Gordon is a sought-after musician for contra dances. Fiddlers and other melody players appreciate the orchestral accompaniment that he provides, and callers appreciate the energy that his playing brings to the dance floor.
In concert settings, Gordon has established himself as an accompanist who is highly sensitive to the nuances of melody players and vocalists, whether it is Celtic music, folk, jazz, or blues. His playing stands out by virtue of complementing his fellow musicians.
He has also enjoyed developing a motif he refers to as “contra cocktail”, providing background music for social events, playing jazzy renderings of traditional fiddle tunes, intermixed with jazz standards and his own improvisations. He also provides joyful music for weddings - and funerals! He was recently asked to provide some preliminary funeral music all based on songs from Disney films. Anything is possible!
Gordon has taught piano workshops in a variety of settings, including music and dance camps such as Ashokan, Pinewoods. and the Augusta Heritage Center. He was on the staff of Maine Fiddle Camp for the June sessions in 2018, and will be returning in 2019.
Gordon's reputation as a piano player grew significantly during the ten years from 1985 to 1995 when he was playing with the late Kerry Elkin in the band Fresh Fish. During this time he also played with Rodney Miller, Randy Miller, and Skip Gorman in the New Hampshire Fiddlers Union, who played at the 10th annual Shetland Folk Festival.
In addition to performing, Gordon is a composer, arranger, workshop leader, and musical project organizer.
Gordon was a founding director of the Monadnock Folklore Society, which continues to present concerts in the Nelson Town Hall. For several years he was President of the Board of the Monadnock Center for History and Culture in Peterborough, where he launched the Music in Bass Hall concert series.
Gordon's working career included many years in the marketing and advertising for magazines, and being a business manager for a landscaping company. Now semi-retired, Gordon works a couple of days a week in the Harrisville General Store, does some freelance gardening, and is involved in various community projects.
Gordon’s current collaborators are perpetually informing his ever-evolving artistry. But special thanks and acknowledgement to the following, past and present:
No contra dance musician in the world is without debt to Bob, whose life-example was so inspiring. He reigned over New England dance halls for over 60 years, seldom deviating from his simple yet remarkably effective style of playing. A great piano player, composer of tunes, teacher, but perhaps most important - a man who did not pass judgement on others. He was and remains Gordon’s primary mentor.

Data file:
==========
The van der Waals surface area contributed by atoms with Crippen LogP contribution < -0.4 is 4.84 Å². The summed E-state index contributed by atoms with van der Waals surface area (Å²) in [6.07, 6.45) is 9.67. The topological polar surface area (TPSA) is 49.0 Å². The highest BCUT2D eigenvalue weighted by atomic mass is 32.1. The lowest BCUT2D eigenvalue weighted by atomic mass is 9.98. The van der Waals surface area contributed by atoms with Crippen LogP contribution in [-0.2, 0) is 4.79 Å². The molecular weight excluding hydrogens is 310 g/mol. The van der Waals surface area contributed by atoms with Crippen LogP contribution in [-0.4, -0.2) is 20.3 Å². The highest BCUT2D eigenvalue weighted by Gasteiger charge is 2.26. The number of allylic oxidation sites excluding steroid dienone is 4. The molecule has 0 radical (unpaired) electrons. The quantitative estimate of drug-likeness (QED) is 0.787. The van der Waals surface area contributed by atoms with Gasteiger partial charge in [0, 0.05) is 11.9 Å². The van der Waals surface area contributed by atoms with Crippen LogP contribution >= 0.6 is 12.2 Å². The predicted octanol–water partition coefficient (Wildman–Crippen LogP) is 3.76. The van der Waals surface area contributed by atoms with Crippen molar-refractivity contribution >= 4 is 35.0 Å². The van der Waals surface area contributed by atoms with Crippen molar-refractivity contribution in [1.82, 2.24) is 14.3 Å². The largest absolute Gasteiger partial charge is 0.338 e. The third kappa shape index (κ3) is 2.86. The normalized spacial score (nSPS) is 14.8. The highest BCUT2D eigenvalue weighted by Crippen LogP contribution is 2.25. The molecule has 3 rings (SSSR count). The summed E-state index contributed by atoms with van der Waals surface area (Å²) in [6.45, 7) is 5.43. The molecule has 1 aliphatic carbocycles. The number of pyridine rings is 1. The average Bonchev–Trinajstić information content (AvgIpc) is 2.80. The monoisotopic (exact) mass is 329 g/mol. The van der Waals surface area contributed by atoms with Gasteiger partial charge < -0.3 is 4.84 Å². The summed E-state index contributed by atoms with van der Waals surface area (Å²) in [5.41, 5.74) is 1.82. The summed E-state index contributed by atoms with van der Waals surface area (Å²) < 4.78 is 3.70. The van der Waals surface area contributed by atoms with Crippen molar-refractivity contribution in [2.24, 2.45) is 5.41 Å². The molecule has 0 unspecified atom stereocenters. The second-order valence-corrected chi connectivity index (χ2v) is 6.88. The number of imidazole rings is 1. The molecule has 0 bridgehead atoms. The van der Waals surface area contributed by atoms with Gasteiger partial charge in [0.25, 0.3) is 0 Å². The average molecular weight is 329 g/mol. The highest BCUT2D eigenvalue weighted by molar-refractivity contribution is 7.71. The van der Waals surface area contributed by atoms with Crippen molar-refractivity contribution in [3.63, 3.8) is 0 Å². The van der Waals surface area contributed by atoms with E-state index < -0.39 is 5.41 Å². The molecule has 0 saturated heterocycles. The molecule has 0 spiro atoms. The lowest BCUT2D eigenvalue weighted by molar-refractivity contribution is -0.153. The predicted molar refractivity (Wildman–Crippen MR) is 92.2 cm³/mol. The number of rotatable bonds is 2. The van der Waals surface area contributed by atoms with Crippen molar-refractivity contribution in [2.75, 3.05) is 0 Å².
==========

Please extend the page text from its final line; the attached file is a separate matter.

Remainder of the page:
Harvey was one of the first fiddlers Gordon played with. Gordon was absorbing more than he realized in those first few months, and he has enjoyed playing with him on many occasions over the years.
Perhaps Shetland’s equivalent to Bob McQuillen, Violet inspired Gordon first through her playing on the Silver Bow, and later, when he got to meet her in person.
Kerry, who with Gordon was the core of the band Fresh Fish, lit the fire of discipline and refinement under Gordon. They also enjoyed some wonderful and often ridiculous times together.
When Gordon’s son Spencer was 8 years old he asked for an electric guitar. Gordon found a small well-used acoustic guitar, strung it up for a left-handed player, and told him if he learned a few chords he would get an electric for his 10th birthday. He did, and almost instantly he knew how to play it. Over the next few years Spencer introduced Gordon to a lot of the blues and rock and roll he had missed has a result of being such a folky. As a result Gordon’s repertoire expanded into those genres. The current manifestation of that is the Paul Klemperer New Hampshire Ensemble.
Big Name Influencers
From teenage years - but remaining relevant: Brian Wilson and the Beach Boys for amazing orchestrations, The Beatles for revealing so many new musical doors, The Rolling Stones for driving energy, Oscar Peterson for tricks you don’t even know are happening, Vladimir Horowitz for his wild rendition of Beethoven’s Waldstein Sonata.